On going to vote last Thursday, at Elmfield Chapel, near to my home in North Harrow,I was perturbed to be asked to give my full name,though I had handed an election card to one of the ladies presiding over the table where voters had to obtain their three forms.

I queried this politely, and the person concerned reiterated that she "had to be sure that I was who I said that I was".

I raised an eyebrow,before whispering my (uncommon) first name only.

I fail to see how, having handed my election form to her,being able to repeat my own name would "prove identity", and consider the method both patronising and flawed.

After all, a child of average intelligence should be able to repeat a name and address a few minutes after having had a card with one name and address on it in his/her possession for well over a month.

It proves nothing, apart from a modicum of short-term working memory.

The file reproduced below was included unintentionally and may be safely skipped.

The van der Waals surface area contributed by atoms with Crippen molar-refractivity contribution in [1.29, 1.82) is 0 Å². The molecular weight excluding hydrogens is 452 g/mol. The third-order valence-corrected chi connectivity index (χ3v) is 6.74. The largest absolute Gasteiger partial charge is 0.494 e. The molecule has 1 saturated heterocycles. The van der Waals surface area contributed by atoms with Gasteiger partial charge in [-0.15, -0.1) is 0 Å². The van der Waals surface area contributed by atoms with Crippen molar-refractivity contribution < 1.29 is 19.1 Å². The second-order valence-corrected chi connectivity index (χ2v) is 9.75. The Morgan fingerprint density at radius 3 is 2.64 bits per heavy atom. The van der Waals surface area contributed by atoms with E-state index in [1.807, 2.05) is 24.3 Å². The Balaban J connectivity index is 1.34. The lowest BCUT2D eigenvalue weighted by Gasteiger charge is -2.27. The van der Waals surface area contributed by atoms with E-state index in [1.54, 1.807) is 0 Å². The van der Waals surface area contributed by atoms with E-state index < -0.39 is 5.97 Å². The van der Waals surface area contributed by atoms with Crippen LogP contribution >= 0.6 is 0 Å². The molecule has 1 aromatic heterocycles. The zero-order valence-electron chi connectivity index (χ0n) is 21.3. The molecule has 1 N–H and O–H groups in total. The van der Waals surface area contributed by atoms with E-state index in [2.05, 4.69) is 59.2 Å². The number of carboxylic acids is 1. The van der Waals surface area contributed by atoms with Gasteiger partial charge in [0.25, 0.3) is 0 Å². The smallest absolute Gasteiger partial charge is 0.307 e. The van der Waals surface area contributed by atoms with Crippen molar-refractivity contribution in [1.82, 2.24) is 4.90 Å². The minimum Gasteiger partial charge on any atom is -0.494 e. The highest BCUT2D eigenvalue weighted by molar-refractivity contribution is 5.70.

I found the experience irritating, especially as next door neighbours (who are remote,yet curious) were nearby.

The procedure certainly does not protect against identity theft, of which I have been a victim three times, through no fault of my own. I thought that voting was supposed to take place in a spirit of confidentiality!

Harrow Council needs to train its election officers to act with a modicum of sensitivity to the high incidence of fraud, as well as to peoples' wish for privacy.

If wanting to check identity, another method must be found, using written text, rather than the spoken word.

There needs to be awareness that, in the case of someone with an unusual name,extra care should be taken, as it is much easier for a would-be fraudster to build up a profile of someone who is more or less unique,rather than saddled with an often duplicated name.